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Who was Roger Taney?

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Any discussion of former Supreme Court Chief Justice Roger Taney inevitably begins with the opinion he published in 1857 in Dred Scott v. Sanford.

“It was an extremely polarizing ruling,” said Tim Huebner, a history professor at Rhodes College and the author of a book about Taney’s time on the court. “He was saying that African Americans had no rights under the U.S. Constitution, and arguably the most infamous words of the history of the court were those words spoken by Chief Justice Taney, that they had no ‘rights that the white man was bound to respect.’”

The ruling overturned a federal law barring slavery in the west and helped set the country on a path toward civil war.

Taney’s role in the case was a major reason behind the decisions by city and state officials last week to remove two statues of Taney from their pedestals — one on the front lawn of the State House in Annapolis, the other on Mount Vernon Place in Baltimore.

Dred Scott came in the latter half of Taney’s 28 years on the court and toward the end of a long career in public service. A devoted Marylander, he served in the General Assembly and as state attorney general. He later served in President Andrew Jackson’s cabinet, first as acting secretary of war, then attorney general.

“Jackson did not have a lot of elite supporters,” said Mark Graber, a law professor at the University of Maryland who has written extensively about Dred Scott. “Taney was one of the first, and that's how he rose to power."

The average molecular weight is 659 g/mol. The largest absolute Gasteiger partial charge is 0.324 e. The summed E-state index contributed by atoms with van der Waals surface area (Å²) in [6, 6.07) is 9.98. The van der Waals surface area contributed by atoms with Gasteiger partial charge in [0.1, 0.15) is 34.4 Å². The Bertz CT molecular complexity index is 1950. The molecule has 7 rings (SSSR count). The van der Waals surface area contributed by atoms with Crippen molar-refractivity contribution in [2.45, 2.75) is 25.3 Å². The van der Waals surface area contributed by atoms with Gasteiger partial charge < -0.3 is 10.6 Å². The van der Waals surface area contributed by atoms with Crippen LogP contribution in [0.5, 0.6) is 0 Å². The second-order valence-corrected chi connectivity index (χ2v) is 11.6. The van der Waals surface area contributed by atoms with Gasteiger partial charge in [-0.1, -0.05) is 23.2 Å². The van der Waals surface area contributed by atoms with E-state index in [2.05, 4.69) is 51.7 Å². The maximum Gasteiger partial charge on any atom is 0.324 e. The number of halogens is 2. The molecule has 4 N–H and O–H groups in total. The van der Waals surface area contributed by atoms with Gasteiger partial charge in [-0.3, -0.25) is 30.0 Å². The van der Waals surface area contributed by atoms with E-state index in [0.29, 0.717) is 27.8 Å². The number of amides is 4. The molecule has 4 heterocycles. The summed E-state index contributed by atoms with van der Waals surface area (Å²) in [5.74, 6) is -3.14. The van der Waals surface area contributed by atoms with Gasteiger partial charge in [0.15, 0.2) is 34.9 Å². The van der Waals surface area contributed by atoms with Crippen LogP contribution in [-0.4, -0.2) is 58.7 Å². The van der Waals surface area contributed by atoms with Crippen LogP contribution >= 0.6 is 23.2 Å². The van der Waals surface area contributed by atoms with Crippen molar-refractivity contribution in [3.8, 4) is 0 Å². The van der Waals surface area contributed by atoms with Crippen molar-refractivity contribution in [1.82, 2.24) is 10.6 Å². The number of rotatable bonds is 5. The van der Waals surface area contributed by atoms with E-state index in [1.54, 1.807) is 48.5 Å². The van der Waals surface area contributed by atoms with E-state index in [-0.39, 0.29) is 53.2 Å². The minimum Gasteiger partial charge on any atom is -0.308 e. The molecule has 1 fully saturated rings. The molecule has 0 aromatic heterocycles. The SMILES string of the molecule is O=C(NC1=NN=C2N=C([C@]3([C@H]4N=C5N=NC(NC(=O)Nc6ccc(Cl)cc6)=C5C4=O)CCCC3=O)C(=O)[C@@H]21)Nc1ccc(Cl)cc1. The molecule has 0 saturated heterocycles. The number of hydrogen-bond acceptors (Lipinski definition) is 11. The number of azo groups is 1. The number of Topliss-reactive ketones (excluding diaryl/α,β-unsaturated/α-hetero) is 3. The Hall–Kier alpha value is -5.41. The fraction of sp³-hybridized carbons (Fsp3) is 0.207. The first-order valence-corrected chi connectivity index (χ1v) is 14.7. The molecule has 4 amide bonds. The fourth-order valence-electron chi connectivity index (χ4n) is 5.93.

After the Dred Scott opinion, Graber said the second-most important thing Taney did was help Jackson destroy the Second Bank of the United States.

“He's the person who precipitated a crisis,” Graber said. “When two secretary of the treasuries refused to remove federal deposits from the national bank, Taney became secretary of the treasury and he removed the deposits.”

Taney’s loyalty to Jackson in that episode likely led to his appointment to the Supreme Court. But the appointment was contentious.

“Taney's reputation kind of goes up and down throughout history, and actually at the time that he was nominated by President Andrew Jackson, he was a very, very controversial figure,” Huebner said. “He was seen as a sort of political hack who had been put on the court basically to try to carry out Jackson's will.”

Once on the court, Taney’s opinions helped shape the relationship between the federal government and the states, said Martha Jones, a history professor at Johns Hopkins University.

But Taney’s opinions, both as attorney general and on the court, often hinged on race.

“One of his earliest decisions as the attorney general of the United States … turns on whether or not free African Americans are citizens because there's a question about whether or not they can obtain federal licenses to pilot boats along the coastal waters of the United States,” Jones said.

Taney didn’t believe it would be possible for multiple races to coexist in a democracy, Jones said. He was a colonizationist, meaning he believed that free African Americans should be strongly encouraged or even paid to leave the United States.

“The reason that no black person can be a citizen of the United States in an operational sense for Taney is that that would mean that they would have a claim to stay and would not be subject to colonization or removal,” Jones said.

She said Taney expressed regret about Dred Scott late in life, but not because he thought he had been wrong. Rather, he felt that his reasoning was misunderstood. He wrote a second Dred Scott opinion to explain that reasoning. It was published after his death.

Rachel Baye is a senior reporter and editor in WYPR's newsroom.
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